A piece in yesterday’s Times by Frances Gibb, Legal Editor:
Reforms that would put an end to most “meal ticket for life” maintenance awards in divorce cases will be put before parliament in the new year.
A private member’s bill promoted by Baroness Deech, the leading law academic and crossbench peer, aims to end the “disproportionate” awards to some former spouses in divorce and make prenuptial contracts binding, a reform backed by the Law Commission and many top legal names.
Recent cases involving wives who pursued their former husbands for maintenance years after separation have heightened public concern. “Our existing law urgently needs reform because of changes in society and families; judicial inconsistencies and excess of judicial discretion,” Lady Deech said.
The call comes as Baroness Shackleton of Belgravia, the leading divorce solicitor, said that guidance was needed to bring consistency to maintenance awards to prevent a “postcode lottery”.
The Times Family Matters campaign is pushing for new laws to modernise and protect marriage legislation and family stability.
Lady Deech, the former chairwoman of the Human Fertility and Embryology Authority, said: “It is no credit to English law and damaging to the position of all women to find that the wives of foreign oligarchs are having their “needs” [such as £2 million a year for travel, £100,000 for handbags], taken seriously by judges, while women who are supporting themselves in their jobs at the time of divorce are treated less generously than those who have given up work.” Maintenance, she said, should be limited to five years unless there was exceptional hardship. “As long as we expect women to have dignity and go out to work, then it is not right to say: this man must keep you for the rest of your life.”
It was no surprise that London had become the divorce capital of the world, Lady Deech said, when a Russian wife could walk off with £500 million for “what, exactly?” The former wife of a Russian oil and gas trader received £453 million in May in a settlement agreed by a UK court. In another case, the former Pirelli calendar model Christina Estrada, the ex-wife of a Saudi billionaire, demanded £250 million to fund new homes, clothes, cars and art. She won £75 million.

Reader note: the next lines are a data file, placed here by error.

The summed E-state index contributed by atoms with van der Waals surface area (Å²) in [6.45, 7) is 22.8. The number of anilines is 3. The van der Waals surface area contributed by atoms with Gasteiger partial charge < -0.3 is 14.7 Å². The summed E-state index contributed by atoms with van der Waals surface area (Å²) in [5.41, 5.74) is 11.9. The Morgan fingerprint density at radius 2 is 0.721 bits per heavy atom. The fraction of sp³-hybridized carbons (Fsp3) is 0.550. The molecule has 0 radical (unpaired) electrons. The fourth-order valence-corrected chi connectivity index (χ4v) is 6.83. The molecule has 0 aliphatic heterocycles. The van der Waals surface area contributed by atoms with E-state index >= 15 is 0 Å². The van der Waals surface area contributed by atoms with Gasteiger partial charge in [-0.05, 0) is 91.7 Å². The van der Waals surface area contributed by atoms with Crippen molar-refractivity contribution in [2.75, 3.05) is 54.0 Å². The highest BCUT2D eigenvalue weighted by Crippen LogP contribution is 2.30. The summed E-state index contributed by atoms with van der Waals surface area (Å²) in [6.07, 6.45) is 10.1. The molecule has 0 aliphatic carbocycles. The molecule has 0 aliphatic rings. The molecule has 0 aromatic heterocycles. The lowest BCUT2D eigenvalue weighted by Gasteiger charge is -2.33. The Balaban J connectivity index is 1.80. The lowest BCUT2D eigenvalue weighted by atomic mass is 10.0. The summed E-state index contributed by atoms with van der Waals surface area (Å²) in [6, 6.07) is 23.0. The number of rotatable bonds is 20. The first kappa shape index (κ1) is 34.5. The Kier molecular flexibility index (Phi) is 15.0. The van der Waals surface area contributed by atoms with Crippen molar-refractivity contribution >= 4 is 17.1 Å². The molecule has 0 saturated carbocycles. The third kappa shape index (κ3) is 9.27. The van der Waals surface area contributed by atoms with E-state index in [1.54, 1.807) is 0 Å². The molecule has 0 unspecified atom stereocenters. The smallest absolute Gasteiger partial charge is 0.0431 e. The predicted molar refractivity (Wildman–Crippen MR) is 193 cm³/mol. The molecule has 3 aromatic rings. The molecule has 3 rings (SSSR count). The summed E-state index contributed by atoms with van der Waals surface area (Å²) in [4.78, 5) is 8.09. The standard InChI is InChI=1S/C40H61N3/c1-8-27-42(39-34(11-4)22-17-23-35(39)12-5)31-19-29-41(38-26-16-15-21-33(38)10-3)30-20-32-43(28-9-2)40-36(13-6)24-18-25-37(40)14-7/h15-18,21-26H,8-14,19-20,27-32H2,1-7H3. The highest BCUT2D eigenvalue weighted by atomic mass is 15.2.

England, she added, was “the outlier” and that other countries had different laws: in Scotland only the “fruits of the marriage” are divided on divorce. “It is the same in the most of Europe and America. We have the worst of all possible worlds,” she said.
Although the Supreme Court had ruled that prenuptial agreements were persuasive, she said, there were so many conditions involved that it had opened up a new rich field of litigation adding that some lawyers opposed reform because they themselves “are making substantial sums of money from the present system”.
Judges in England and Wales have wide discretion over maintenance awards. A survey of family lawyers by the law firm Pannone found that whereas in London, and also big cities such as Manchester, Birmingham, Bristol and Leeds, wives would receive maintenance, in rural areas they were expected to stand on their own two feet.
Warning of a “postcode lottery”, Lady Shackleton said: “Some courts award maintenance for life, while on exactly the same circumstances others regarded a cut-off as appropriate.”
Resolution, the association of family lawyers and advice workers, found in a separate survey that more than half of lawyers admitted issuing proceedings in a particular location or court because they thought the outcome would be more favourable.
Philip Marshall, QC, chairman of the Family Law Bar Association, said the reforms proposed by Lady Deech were “too prescriptive and could result in real unfairness. ” Instead, he said, the Family Justice Council had issued guidance on assessing financial needs that would be regularly updated.
Five point plan for change
The Times supports the institution of marriage, but a reform of laws in England and Wales is needed to bolster family stability, end financial injustice and remove acrimony from divorce. They include:
● Scrapping fault-based divorce laws, allowing divorce within a year where both sides agree, and two where they do not — as in Scotland
● Ending the outdated and patronising “meal ticket for life” that can result from present laws on splitting assets and awarding maintenance after divorce, except where hardship would be caused
● Giving prenuptial contracts the backing and force of statute. At present they are non-statutory, which leads to further uncertainty and bitterness when marriages fail
● Extending civil partnerships to heterosexuals so that they can have the same security as married couples should they wish. Civil partnerships are offered only to same-sex couples at present
● Creating rights for long-term unmarried couples. This would remove injustices that occur when one partner is left without any right to financial award or maintenance if they break up, possibly after many years of living together [J4MB: These are not ‘injustices’, they are what are understood to be the ‘deal’ among unmarried couples. If legislation in this area is made retrospective – and given feminists will have a strong influence, it will be – expect many women to leave their partners and ruin them financially, driving some of the men to suicide.]
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